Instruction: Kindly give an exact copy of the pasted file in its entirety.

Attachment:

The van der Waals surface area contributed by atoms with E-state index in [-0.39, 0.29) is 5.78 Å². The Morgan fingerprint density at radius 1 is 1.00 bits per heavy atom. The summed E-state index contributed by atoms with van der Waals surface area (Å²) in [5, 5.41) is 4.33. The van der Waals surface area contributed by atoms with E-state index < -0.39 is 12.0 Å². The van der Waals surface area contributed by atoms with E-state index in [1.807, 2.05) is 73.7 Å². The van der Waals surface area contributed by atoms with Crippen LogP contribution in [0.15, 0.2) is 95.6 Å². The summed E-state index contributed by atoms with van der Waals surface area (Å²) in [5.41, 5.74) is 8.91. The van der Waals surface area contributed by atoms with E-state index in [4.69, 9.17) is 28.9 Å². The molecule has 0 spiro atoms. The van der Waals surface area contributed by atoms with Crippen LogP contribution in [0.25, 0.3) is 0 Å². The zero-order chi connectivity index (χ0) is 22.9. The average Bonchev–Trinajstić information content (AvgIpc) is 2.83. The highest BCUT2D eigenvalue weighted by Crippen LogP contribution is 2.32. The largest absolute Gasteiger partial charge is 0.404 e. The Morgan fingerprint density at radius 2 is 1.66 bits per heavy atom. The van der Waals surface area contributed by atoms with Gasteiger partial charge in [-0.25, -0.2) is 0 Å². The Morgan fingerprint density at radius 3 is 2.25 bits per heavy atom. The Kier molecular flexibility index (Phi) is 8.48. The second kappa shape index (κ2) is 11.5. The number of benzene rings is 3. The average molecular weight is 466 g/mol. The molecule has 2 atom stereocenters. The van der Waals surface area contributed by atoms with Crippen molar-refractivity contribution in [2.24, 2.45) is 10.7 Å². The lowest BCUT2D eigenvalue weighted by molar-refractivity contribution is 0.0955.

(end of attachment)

The van der Waals surface area contributed by atoms with E-state index in [-0.39, 0.29) is 5.78 Å². The Morgan fingerprint density at radius 1 is 1.00 bits per heavy atom. The summed E-state index contributed by atoms with van der Waals surface area (Å²) in [5, 5.41) is 4.33. The van der Waals surface area contributed by atoms with E-state index < -0.39 is 12.0 Å². The van der Waals surface area contributed by atoms with E-state index in [1.807, 2.05) is 73.7 Å². The van der Waals surface area contributed by atoms with Crippen LogP contribution in [0.15, 0.2) is 95.6 Å². The summed E-state index contributed by atoms with van der Waals surface area (Å²) in [5.41, 5.74) is 8.91. The van der Waals surface area contributed by atoms with E-state index in [4.69, 9.17) is 28.9 Å². The molecule has 0 spiro atoms. The van der Waals surface area contributed by atoms with Crippen LogP contribution in [0.25, 0.3) is 0 Å². The zero-order chi connectivity index (χ0) is 22.9. The average Bonchev–Trinajstić information content (AvgIpc) is 2.83. The highest BCUT2D eigenvalue weighted by Crippen LogP contribution is 2.32. The largest absolute Gasteiger partial charge is 0.404 e. The Morgan fingerprint density at radius 2 is 1.66 bits per heavy atom. The van der Waals surface area contributed by atoms with Gasteiger partial charge in [-0.25, -0.2) is 0 Å². The Morgan fingerprint density at radius 3 is 2.25 bits per heavy atom. The Kier molecular flexibility index (Phi) is 8.48. The second kappa shape index (κ2) is 11.5. The number of benzene rings is 3. The average molecular weight is 466 g/mol. The molecule has 2 atom stereocenters. The van der Waals surface area contributed by atoms with Crippen molar-refractivity contribution in [2.24, 2.45) is 10.7 Å². The lowest BCUT2D eigenvalue weighted by molar-refractivity contribution is 0.0955.